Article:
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Research paper topic: Machiavelli, Locke, Plato, And The Power Of The Individual - 1007 words
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.. ccount of external powers (The Prince, 72). In both this text and Lockes Two Treatises, the authors yield an incredible amount of power to the people: the power to both influence the creation of and bring about the destruction of governments. For Machiavelli, the people are a large body of people, viewed as more formidable, and, therefore, more influential, than the great aristocrats in principality building. For Locke, the people exert a similar influence over the building of a commonwealth, since it is from the people that the power of the prince or legislature originates. Moreover, the people can decide to bring about the end of a particular regime of government if they feel that it no longer adheres to its responsibilities. Thus, the people, in both Machiavelli and Locke, appear to share a similar amount of power both in the formation of government and in its oversight: namely, that of adjudication.
In the Discourses, Machiavelli writes of a cyclical succession of governments, one after another, each one rising to prominence only to fall to licentiousness. It is through this cycle that Machiavelli demonstrates the power of the people to adjudicate, and he argues that it is this adjudication that perpetuates the cycle. Kings rise to prominence based upon character, until the monarchy becomes hereditary and degenerates into sumptuousness and lasciviousness (Discourses on Livy, 12). The people then, with the guidance of a leader, overturn this form of government and institute first an aristocracy, and then popular government. As with the principality, these modes of government also become licentious. So the cycle continues anew, with a principality following this popular form of government. Likewise, the same reasons each form of government declines, namely licentiousness, sumptuousness, and lasciviousness, also leads to the decline of each the second time, and so on, and so on. The power of the people acts as impetus for reform, and reiterates their role as adjudicators.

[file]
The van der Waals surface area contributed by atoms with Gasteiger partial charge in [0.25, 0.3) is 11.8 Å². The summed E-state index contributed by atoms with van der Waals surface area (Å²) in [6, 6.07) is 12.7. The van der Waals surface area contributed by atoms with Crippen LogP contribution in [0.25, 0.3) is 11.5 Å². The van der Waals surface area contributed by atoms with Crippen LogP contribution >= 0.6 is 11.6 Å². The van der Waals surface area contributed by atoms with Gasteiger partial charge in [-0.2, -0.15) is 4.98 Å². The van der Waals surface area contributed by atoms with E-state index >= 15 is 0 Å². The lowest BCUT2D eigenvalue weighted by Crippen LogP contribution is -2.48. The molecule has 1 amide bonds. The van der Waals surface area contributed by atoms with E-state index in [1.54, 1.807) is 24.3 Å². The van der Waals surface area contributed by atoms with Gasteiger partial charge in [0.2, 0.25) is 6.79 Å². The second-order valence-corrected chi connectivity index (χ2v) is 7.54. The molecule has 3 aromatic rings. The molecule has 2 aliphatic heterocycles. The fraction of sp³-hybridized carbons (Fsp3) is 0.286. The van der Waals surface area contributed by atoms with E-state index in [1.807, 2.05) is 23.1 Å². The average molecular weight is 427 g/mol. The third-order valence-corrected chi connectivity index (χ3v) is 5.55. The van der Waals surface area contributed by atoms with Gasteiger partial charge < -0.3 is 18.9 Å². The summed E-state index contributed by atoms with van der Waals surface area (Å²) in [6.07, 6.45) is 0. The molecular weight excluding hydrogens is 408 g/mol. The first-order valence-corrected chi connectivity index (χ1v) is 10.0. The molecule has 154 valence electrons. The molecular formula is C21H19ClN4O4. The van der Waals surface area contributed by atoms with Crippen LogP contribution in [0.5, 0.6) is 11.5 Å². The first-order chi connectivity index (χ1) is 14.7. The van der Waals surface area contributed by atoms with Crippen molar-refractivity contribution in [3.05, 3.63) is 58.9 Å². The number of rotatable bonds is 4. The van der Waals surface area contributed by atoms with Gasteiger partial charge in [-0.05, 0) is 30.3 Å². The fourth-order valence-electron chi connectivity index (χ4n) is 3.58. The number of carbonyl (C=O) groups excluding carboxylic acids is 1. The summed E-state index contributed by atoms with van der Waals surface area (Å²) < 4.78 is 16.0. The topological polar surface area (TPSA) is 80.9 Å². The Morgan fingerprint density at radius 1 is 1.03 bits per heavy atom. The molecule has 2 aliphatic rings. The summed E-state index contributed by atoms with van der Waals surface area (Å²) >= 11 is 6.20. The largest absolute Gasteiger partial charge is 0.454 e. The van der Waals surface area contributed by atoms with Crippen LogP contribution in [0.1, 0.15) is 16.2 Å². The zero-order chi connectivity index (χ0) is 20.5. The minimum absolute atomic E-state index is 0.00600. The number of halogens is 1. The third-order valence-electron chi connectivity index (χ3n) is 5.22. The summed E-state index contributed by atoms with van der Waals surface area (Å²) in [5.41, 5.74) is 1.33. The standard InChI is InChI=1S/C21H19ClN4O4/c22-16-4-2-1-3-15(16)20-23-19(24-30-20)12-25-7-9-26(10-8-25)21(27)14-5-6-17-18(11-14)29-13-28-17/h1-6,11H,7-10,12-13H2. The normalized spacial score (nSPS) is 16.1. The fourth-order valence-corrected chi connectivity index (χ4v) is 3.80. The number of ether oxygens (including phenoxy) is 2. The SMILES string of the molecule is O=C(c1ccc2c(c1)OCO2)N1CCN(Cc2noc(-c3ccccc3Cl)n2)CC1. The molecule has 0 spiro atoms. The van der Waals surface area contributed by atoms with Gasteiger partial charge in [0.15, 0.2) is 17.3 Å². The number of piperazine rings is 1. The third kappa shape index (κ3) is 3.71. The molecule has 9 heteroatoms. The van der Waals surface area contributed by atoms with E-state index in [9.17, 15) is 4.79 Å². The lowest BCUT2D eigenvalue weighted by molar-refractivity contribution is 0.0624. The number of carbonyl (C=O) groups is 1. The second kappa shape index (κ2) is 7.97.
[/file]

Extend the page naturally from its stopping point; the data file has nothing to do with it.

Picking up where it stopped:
In conflicts between the prince or legislative and the people, Locke argues that the law should hold the power of final and resolute arbiter. But in cases where the law is silent, or doubtful, and the thing be of great Consequence, Locke argues that the power of judgement falls to the people, and that they should be the jury for the actions of the prince or legislature. For since the power of the prince or legislature derives from the will and consent of the people, they are the proper judges of the limits to which that power can extend. This should not be understood, however, to indicate that more than this power exists in the hands of the people, or that they may exercise this power arbitrarily. Locke argues that it is incumbent upon the Legislative to govern the people, and that this legislative power can never revert to the people whilst that government lasts (Two Treatises, 428).